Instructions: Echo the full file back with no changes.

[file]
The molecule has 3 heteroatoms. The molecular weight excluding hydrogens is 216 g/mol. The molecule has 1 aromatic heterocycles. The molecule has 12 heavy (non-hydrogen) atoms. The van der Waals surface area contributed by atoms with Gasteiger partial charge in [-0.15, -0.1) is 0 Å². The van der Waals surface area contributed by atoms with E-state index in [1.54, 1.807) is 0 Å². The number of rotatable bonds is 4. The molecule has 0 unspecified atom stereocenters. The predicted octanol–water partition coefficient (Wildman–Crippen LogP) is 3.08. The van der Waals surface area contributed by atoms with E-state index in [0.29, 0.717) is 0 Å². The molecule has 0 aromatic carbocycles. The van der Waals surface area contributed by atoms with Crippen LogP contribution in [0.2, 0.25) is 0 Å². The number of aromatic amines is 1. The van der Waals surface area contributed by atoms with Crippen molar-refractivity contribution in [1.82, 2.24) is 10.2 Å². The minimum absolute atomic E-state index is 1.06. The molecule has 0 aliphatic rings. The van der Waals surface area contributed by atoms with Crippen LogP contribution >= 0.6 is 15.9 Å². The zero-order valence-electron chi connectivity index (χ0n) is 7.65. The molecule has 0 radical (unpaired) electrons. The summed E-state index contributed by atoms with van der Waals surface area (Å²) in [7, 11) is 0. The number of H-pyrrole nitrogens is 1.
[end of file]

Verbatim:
The molecule has 3 heteroatoms. The molecular weight excluding hydrogens is 216 g/mol. The molecule has 1 aromatic heterocycles. The molecule has 12 heavy (non-hydrogen) atoms. The van der Waals surface area contributed by atoms with Gasteiger partial charge in [-0.15, -0.1) is 0 Å². The van der Waals surface area contributed by atoms with E-state index in [1.54, 1.807) is 0 Å². The number of rotatable bonds is 4. The molecule has 0 unspecified atom stereocenters. The predicted octanol–water partition coefficient (Wildman–Crippen LogP) is 3.08. The van der Waals surface area contributed by atoms with E-state index in [0.29, 0.717) is 0 Å². The molecule has 0 aromatic carbocycles. The van der Waals surface area contributed by atoms with Crippen LogP contribution in [0.2, 0.25) is 0 Å². The number of aromatic amines is 1. The van der Waals surface area contributed by atoms with Crippen molar-refractivity contribution in [1.82, 2.24) is 10.2 Å². The minimum absolute atomic E-state index is 1.06. The molecule has 0 aliphatic rings. The van der Waals surface area contributed by atoms with Crippen LogP contribution >= 0.6 is 15.9 Å². The zero-order valence-electron chi connectivity index (χ0n) is 7.65. The molecule has 0 radical (unpaired) electrons. The summed E-state index contributed by atoms with van der Waals surface area (Å²) in [7, 11) is 0. The number of H-pyrrole nitrogens is 1.